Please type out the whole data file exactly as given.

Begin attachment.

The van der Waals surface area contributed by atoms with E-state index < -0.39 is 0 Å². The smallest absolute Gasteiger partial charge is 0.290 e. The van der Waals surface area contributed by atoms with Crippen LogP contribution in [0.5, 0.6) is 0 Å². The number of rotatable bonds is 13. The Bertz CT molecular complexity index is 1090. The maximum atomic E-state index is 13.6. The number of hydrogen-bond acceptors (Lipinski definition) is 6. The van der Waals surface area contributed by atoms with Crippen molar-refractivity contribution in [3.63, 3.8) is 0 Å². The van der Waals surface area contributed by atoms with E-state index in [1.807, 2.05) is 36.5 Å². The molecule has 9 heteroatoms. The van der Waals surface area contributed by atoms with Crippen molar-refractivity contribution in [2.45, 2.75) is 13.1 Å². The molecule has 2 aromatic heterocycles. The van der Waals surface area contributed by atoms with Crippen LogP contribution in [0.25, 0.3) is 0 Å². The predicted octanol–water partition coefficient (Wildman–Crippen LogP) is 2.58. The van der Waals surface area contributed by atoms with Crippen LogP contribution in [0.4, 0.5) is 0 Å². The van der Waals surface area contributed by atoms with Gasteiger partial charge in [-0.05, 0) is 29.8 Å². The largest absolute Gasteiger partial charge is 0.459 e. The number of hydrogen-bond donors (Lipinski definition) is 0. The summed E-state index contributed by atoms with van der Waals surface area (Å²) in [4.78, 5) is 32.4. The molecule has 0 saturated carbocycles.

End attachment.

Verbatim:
The van der Waals surface area contributed by atoms with E-state index < -0.39 is 0 Å². The smallest absolute Gasteiger partial charge is 0.290 e. The van der Waals surface area contributed by atoms with Crippen LogP contribution in [0.5, 0.6) is 0 Å². The number of rotatable bonds is 13. The Bertz CT molecular complexity index is 1090. The maximum atomic E-state index is 13.6. The number of hydrogen-bond acceptors (Lipinski definition) is 6. The van der Waals surface area contributed by atoms with Crippen molar-refractivity contribution in [3.63, 3.8) is 0 Å². The van der Waals surface area contributed by atoms with E-state index in [1.807, 2.05) is 36.5 Å². The molecule has 9 heteroatoms. The van der Waals surface area contributed by atoms with Crippen molar-refractivity contribution in [2.45, 2.75) is 13.1 Å². The molecule has 2 aromatic heterocycles. The van der Waals surface area contributed by atoms with Crippen LogP contribution in [0.25, 0.3) is 0 Å². The predicted octanol–water partition coefficient (Wildman–Crippen LogP) is 2.58. The van der Waals surface area contributed by atoms with Crippen LogP contribution in [0.4, 0.5) is 0 Å². The van der Waals surface area contributed by atoms with Gasteiger partial charge in [-0.05, 0) is 29.8 Å². The largest absolute Gasteiger partial charge is 0.459 e. The number of hydrogen-bond donors (Lipinski definition) is 0. The summed E-state index contributed by atoms with van der Waals surface area (Å²) in [4.78, 5) is 32.4. The molecule has 0 saturated carbocycles.